The ABPI has welcomed the initiative, citing collaborative working with clinical academic investigators as pivotal to the changing model of drug development for the pharmaceutical industry. “Translational Research Partnerships offer an efficient and effective way for companies to work with some of the UK’s leading translational research experts through NOCRI,” said Dr Allison Jeynes-Ellis, Medical and Innovation Director, ABPI. “Companies will see great advantages to working with the partnerships and consequently they will attract ground-breaking research into the UK.”

The government will provide £1.3 million to help set up the first two partnerships; inflammatory respiratory disease and joint and related inflammatory diseases. The NIHR partnership for translational research on respiratory diseases – such as asthma, COPD, allergies, cystic fibrosis and acute lung injury – includes hospitals and universities in Northern Ireland, Oxford, Manchester, Southampton and London. The partnership in joint and related inflammatory diseases, such as rheumatoid arthritis, osteoarthritis, and synovitis, includes Barts and the London NHS Trust, the University of Birmingham, UCLH and Cambridge University.

Terms of the partnership are likely to include identifying more efficient ways of tapping into suitable patient groups for clinical trials, and unlocking funding beyond life science investment in exchange for shared intellectual property rights for any breakthrough discoveries.

FDA approves Abbott’s AML diagnostic

by Emma 25. October 2011 16:49


The FDA has approved Abbott Molecular’s genetic diagnostic, Vysis EGR1 FISH Probe Kit, to detect acute myeloid leukaemia (AML).

The new in vitro test is the third of Abbott’s FISH assays to be cleared for oncology applications in the US in the past two months.

Stafford O'Kelly, Head of Abbott's Molecular Diagnostics Business said that the medical technology “can identify which AML patients have the chromosomal abnormality upon diagnosis and provides physicians with another clinically validated tool to assess a patient's overall prognosis”.

The Kit’s technology detects chromosomal deletion in the bone marrow, and can be used in addition to cytogenetics, other biomarkers, morphology and other clinical information, at the time of AML diagnosis to determine prognosis.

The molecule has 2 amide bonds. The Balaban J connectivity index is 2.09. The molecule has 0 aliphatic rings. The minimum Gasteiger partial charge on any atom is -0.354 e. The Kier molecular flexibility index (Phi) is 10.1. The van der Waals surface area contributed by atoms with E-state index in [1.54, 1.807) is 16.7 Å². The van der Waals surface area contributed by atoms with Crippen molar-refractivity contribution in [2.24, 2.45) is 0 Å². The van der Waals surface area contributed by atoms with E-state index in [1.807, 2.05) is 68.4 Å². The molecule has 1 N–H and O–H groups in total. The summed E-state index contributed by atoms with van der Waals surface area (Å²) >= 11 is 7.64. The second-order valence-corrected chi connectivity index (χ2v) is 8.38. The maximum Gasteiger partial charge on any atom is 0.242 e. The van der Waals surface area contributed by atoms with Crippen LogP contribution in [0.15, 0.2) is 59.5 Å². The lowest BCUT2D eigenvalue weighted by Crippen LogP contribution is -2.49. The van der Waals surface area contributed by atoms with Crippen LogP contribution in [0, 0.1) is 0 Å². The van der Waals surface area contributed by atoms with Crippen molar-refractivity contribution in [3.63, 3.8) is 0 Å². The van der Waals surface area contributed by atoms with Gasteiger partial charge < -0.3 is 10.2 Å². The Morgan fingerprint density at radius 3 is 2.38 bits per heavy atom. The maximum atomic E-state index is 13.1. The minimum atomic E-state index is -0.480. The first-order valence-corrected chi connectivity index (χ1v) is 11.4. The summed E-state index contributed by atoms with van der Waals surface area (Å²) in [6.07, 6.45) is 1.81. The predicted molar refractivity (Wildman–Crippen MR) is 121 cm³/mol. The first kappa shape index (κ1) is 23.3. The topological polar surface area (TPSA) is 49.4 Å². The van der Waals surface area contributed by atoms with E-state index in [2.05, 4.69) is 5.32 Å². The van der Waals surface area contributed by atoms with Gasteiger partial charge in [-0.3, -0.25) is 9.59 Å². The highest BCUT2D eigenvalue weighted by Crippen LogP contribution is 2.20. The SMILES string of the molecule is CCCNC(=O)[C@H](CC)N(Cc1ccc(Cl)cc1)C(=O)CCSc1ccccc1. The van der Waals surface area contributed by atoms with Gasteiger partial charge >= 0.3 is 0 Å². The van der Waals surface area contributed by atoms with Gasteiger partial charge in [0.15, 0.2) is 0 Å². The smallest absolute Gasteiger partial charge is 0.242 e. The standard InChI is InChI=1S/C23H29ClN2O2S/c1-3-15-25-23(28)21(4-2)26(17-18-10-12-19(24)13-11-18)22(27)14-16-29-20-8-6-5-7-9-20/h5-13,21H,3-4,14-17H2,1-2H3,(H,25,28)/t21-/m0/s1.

Each year, more than 12,000 people are diagnosed with AML, which is a rapidly progressive disease. Current standard procedure involves aggressive chemotherapy drugs, while some patients may require a stem-cell transplant to replace unhealthy bone marrow with leukaemia-free stem cells.  

Part of Abbott, Abbott Molecular is a leader in molecular diagnostics, analysing DNA and RNA at the molecular level. Abbott Molecular's tests aim for earlier detection or diagnosis, to provide information of appropriate treatment, and improve monitoring of disease progression.

Abbott is a global healthcare company, which discovers, develops, manufactures and markets pharmaceuticals and medical products, including nutritionals, devices and diagnostics. The company employs nearly 90,000 people and commercialises its products in more than 130 countries worldwide.

Child back support launched in UK

by Emma 25. October 2011 10:25


A new childcare product designed to improve posture and assist spinal development has been launched by a UK company.

The PosturePadJunior wedge cushion (pictured) from Derby-based Jolly Back Enterprises was developed with support from the Healthcare and Bioscience iNet, which is part-financed by the European Regional Development Fund (ERDF).

Designed by physiotherapist Lorna Taylor, the product was launched during National Back Care Awareness Week.